Mark and I came in together at a not-particularly-respectable 1:46 and after a few very sweaty hugs (why do men always seem to kiss you on both cheeks after sprinting though the finish line!) we did a quick power-walk home to prepare for the post-half lunch.
No time to sit down and recover for us - after a quick shower I was warming up the two casseroles I had made the day before and preparing the couscous and salad while Mark sorted the drinks situation – plenty of cold beers and wine, J2Os for the kids and fizzy water.
A short while later I was sitting down with my guests, sipping a glass of Sauvignon Blanc and eating a tagine of spiced lamb with flageolet beans, green garlic sauce, couscous with roasted almonds and a lovely crisp green salad. It seemed to hit the spot with everyone. Pudding was a choice of tarts - date and cardamom and chocolate pecan or walnut and white chocolate brownies with cinnamon cream. Good puds full of high GI glucose to get straight to those tired muscles. I have never seen a tray of brownies disappear so rapidly.

Friday, September 12, 2008

Count-down to the Half Marathon...Time to Carbo-Load!

I have most certainly not done enough training for the Bristol Half Marathon to beat my PB and get a fast time (for me), so I have decided to 'enjoy' it rather than go all out for the kill. The Bristol Half is nice for a provincial girl like me because I know the route and so many of the spectators are friends, family or acquaintances. It makes such a difference and boosts the morale so much more than complete strangers cheering you on.

I have been drinking lots this week to keep my hydration levels up, in the anticipation that we will get a hot sunny day, but in fact the weather forecast is for perfect running weather - cloudy with light showers and 16 degrees. At this stage we should be eating about 60-70% carbohydrate so I have been testing out some new carboloading recipes. So far this week we have had:

griddled tuna steak on a bed of spiced, cranberry couscous, with mango and avocado salsa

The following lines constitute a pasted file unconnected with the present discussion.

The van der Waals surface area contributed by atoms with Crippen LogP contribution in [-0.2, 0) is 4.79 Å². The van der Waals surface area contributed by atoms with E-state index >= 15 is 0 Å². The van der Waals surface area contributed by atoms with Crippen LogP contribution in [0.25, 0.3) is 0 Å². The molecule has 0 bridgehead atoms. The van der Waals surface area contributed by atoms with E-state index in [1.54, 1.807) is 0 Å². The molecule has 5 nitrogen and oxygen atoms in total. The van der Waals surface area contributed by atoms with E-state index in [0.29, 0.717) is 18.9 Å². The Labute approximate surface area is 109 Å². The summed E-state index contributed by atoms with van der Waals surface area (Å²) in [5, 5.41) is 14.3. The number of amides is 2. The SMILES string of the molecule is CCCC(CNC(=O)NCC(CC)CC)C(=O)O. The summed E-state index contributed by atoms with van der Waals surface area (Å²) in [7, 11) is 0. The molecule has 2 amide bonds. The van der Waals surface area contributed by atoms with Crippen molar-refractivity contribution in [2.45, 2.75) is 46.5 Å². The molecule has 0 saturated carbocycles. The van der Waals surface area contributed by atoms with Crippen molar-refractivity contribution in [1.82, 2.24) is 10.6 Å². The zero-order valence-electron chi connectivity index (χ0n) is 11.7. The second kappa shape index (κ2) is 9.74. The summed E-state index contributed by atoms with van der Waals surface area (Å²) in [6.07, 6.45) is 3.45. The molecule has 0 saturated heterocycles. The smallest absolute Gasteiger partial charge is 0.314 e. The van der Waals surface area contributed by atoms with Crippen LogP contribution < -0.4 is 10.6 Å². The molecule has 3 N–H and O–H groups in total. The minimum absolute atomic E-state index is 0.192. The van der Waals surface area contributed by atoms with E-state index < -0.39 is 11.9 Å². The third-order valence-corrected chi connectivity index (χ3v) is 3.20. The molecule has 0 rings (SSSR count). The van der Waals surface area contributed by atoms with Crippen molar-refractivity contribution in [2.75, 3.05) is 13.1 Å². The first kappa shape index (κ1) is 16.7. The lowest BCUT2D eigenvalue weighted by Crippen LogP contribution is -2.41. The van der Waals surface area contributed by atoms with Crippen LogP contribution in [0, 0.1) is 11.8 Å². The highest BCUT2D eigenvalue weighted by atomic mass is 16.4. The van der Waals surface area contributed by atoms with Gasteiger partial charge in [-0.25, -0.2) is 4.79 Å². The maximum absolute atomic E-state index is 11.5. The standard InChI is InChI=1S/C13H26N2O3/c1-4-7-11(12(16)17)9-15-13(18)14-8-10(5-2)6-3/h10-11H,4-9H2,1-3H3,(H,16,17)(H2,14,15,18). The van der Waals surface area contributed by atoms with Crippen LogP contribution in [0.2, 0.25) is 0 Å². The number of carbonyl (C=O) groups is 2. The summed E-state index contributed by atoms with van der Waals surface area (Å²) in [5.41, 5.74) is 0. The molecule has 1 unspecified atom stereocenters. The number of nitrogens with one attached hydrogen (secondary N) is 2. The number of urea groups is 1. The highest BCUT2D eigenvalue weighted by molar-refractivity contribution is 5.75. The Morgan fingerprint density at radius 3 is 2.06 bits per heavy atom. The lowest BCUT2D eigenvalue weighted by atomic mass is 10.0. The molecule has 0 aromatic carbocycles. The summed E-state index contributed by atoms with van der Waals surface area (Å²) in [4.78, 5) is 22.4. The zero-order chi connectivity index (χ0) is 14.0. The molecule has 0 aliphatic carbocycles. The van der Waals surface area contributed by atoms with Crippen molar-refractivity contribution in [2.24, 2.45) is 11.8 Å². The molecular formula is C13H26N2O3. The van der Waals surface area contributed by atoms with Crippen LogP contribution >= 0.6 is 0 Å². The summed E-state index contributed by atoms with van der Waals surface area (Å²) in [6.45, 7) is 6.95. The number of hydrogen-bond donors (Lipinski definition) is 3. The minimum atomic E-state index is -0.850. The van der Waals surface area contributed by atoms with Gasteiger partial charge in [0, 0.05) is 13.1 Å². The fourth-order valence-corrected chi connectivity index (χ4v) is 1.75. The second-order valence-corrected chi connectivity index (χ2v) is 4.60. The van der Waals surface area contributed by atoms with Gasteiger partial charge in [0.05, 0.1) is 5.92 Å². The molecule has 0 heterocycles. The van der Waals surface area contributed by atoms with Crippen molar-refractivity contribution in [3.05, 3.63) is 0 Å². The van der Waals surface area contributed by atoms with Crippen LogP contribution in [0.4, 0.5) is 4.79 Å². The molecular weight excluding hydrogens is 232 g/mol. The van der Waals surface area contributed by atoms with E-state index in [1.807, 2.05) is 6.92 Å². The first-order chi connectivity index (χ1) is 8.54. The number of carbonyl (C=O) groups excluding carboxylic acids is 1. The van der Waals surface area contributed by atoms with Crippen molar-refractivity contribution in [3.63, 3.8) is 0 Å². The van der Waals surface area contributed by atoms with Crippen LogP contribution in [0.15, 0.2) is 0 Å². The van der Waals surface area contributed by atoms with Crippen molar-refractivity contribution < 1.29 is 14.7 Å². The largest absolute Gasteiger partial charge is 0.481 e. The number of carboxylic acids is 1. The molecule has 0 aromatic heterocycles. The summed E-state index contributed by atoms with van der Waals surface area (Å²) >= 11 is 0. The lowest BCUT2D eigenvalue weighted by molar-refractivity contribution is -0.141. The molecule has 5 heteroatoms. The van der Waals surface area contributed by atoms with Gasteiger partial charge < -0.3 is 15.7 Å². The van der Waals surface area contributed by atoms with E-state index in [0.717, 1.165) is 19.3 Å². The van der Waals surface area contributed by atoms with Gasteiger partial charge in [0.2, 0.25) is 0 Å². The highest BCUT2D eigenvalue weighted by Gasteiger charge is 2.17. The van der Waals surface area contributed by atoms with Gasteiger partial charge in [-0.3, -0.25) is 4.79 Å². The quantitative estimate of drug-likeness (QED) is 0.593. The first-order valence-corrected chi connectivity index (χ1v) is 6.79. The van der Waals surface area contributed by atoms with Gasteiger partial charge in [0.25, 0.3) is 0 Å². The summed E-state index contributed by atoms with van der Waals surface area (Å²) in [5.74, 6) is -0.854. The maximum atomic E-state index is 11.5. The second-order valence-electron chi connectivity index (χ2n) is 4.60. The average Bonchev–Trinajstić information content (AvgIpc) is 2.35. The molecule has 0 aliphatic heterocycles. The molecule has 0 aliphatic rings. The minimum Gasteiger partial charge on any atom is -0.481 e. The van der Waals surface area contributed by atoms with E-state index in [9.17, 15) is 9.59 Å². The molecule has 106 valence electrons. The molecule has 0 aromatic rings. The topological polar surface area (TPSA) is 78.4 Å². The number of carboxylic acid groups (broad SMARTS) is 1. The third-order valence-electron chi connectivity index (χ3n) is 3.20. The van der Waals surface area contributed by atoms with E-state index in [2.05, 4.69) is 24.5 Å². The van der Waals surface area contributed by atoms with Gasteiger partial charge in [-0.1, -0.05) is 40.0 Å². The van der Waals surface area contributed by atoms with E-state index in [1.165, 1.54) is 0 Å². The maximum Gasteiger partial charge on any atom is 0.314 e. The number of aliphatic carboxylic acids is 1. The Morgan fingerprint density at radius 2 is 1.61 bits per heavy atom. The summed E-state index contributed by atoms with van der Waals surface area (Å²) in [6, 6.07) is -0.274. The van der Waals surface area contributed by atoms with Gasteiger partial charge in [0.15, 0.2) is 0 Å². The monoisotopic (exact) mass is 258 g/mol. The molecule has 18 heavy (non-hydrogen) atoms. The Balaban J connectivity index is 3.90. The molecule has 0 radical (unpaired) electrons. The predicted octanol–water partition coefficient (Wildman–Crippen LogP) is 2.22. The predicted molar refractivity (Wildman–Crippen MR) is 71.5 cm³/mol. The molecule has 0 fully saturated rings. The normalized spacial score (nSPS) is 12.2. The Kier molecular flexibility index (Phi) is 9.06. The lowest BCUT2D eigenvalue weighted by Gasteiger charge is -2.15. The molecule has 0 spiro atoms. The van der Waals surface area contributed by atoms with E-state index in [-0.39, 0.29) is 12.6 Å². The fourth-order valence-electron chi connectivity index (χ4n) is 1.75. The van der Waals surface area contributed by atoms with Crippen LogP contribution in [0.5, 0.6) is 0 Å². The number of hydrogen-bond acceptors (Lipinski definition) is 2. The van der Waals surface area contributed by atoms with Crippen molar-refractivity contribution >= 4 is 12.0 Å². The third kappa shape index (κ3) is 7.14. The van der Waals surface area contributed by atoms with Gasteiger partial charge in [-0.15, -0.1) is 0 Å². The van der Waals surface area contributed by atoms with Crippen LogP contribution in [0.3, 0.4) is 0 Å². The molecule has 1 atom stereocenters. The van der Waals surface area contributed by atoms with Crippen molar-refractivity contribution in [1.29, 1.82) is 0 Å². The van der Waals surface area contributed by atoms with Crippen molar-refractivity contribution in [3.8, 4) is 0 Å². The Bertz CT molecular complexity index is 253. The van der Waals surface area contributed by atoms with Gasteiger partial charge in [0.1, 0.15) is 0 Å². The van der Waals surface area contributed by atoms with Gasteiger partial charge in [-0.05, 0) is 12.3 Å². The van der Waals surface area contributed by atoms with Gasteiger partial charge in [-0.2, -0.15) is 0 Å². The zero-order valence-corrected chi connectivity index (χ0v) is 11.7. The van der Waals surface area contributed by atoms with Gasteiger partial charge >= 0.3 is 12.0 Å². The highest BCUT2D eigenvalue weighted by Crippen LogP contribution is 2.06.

salmon with basil oil with local baby new potatoes, and

slow-cooked lamb with green flageolet beans and spaetzle.

Friday night will be tagliatelle with spinach, bacon and green garlic sauce and Saturday night will be my good old pre-race vrey high carb. staple - spaghetti with fresh basil, parmesan and toasted pine nuts....and of course I will start Sunday morning with a bowl of Go Faster Porridge, with blueberries, honey and walnuts.

My favourite this week has been the griddled tuna on spiced cranberry couscous- it just oozes flavour, it is fantastic for training and it's packed with goodness. The salsa contains a wide variety of vitamins and the couscous is a good low fat, medium GI carbohydrate. It goes without saying that fresh tuna is one of the better sources of omega 3 fatty acids – good for you heart and good for your brain.
And it takes moments to make:

Ingredients for 4:
4 fresh tuna steaks
For the Salsa:
1 mango (not too ripe), cut into small cubes
1 avocado (not too ripe), cut into small cubes
Handful of firm cherry tomatoes, cut into quarters
1 shallot (very finely chopped)
Bunch of mint, roughly chopped
Bunch of coriander, roughly chopped
1/2 tsp ground cumin

pinch of chilli powder
1/2 tsp coriander seed, crushed in pestle and mortar
Juice of one lime
1/2 tbsp Extra virgin olive oil
For the Couscous:
250g couscous
Small pack dried cranberries
1 tsp ground cumin
1 tsp ground coriander

1. Prepare the salsa: combine all the ingredients, season and refrigerate.
2. Turn on the griddle and leave it to get really hot.
3. Prepare the couscous: add a drop of olive oil and about 150ml stock (check pack for exact amount - an approx. measure is an equal volume of liquid to couscous), stir and leave for 5 minutes. In a separate dish, pour boiling water on the cranberries and leave for a few minutes to soften. Strain and stir into the couscous when it is ready, fluffing it up gently with a fork. Season couscous according to taste.
4. When the griddle is smoking hot, season the tuna steaks with salt and black pepper and then place on the griddle for about 2 minutes each side, less if they are not very thick. They need to be pink in the middle or they will be tough.
5. Give the steaks a squeeze of lemon or lime juice, season with more salt and pepper and serve on individual plates with the couscous and the salsa.